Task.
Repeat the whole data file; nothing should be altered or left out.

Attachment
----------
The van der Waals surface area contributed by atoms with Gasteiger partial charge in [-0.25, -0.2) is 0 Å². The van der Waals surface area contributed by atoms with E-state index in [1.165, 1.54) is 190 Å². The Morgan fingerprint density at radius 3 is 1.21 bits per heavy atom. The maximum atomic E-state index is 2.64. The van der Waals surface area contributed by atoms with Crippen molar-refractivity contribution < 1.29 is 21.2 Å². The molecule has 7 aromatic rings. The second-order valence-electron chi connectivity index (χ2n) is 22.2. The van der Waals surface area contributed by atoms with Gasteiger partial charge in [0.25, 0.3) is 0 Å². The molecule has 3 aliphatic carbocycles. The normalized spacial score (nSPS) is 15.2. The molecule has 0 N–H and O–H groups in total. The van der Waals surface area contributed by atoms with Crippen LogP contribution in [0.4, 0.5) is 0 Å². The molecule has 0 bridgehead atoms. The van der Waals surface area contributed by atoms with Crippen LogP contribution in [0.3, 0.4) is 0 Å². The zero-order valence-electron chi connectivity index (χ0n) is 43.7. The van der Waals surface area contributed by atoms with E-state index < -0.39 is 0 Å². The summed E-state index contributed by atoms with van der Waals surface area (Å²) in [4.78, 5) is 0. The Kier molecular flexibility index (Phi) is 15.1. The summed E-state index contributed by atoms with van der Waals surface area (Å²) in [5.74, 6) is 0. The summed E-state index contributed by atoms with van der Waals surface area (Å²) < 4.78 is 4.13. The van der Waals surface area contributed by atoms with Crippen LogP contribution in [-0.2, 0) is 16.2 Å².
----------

The van der Waals surface area contributed by atoms with Gasteiger partial charge in [-0.25, -0.2) is 0 Å². The van der Waals surface area contributed by atoms with E-state index in [1.165, 1.54) is 190 Å². The Morgan fingerprint density at radius 3 is 1.21 bits per heavy atom. The maximum atomic E-state index is 2.64. The van der Waals surface area contributed by atoms with Crippen molar-refractivity contribution < 1.29 is 21.2 Å². The molecule has 7 aromatic rings. The second-order valence-electron chi connectivity index (χ2n) is 22.2. The van der Waals surface area contributed by atoms with Gasteiger partial charge in [0.25, 0.3) is 0 Å². The molecule has 3 aliphatic carbocycles. The normalized spacial score (nSPS) is 15.2. The molecule has 0 N–H and O–H groups in total. The van der Waals surface area contributed by atoms with Crippen LogP contribution in [0.4, 0.5) is 0 Å². The molecule has 0 bridgehead atoms. The van der Waals surface area contributed by atoms with Crippen LogP contribution in [0.3, 0.4) is 0 Å². The zero-order valence-electron chi connectivity index (χ0n) is 43.7. The van der Waals surface area contributed by atoms with E-state index < -0.39 is 0 Å². The summed E-state index contributed by atoms with van der Waals surface area (Å²) in [4.78, 5) is 0. The Kier molecular flexibility index (Phi) is 15.1. The summed E-state index contributed by atoms with van der Waals surface area (Å²) in [5.74, 6) is 0. The summed E-state index contributed by atoms with van der Waals surface area (Å²) < 4.78 is 4.13. The van der Waals surface area contributed by atoms with Crippen LogP contribution in [-0.2, 0) is 16.2 Å².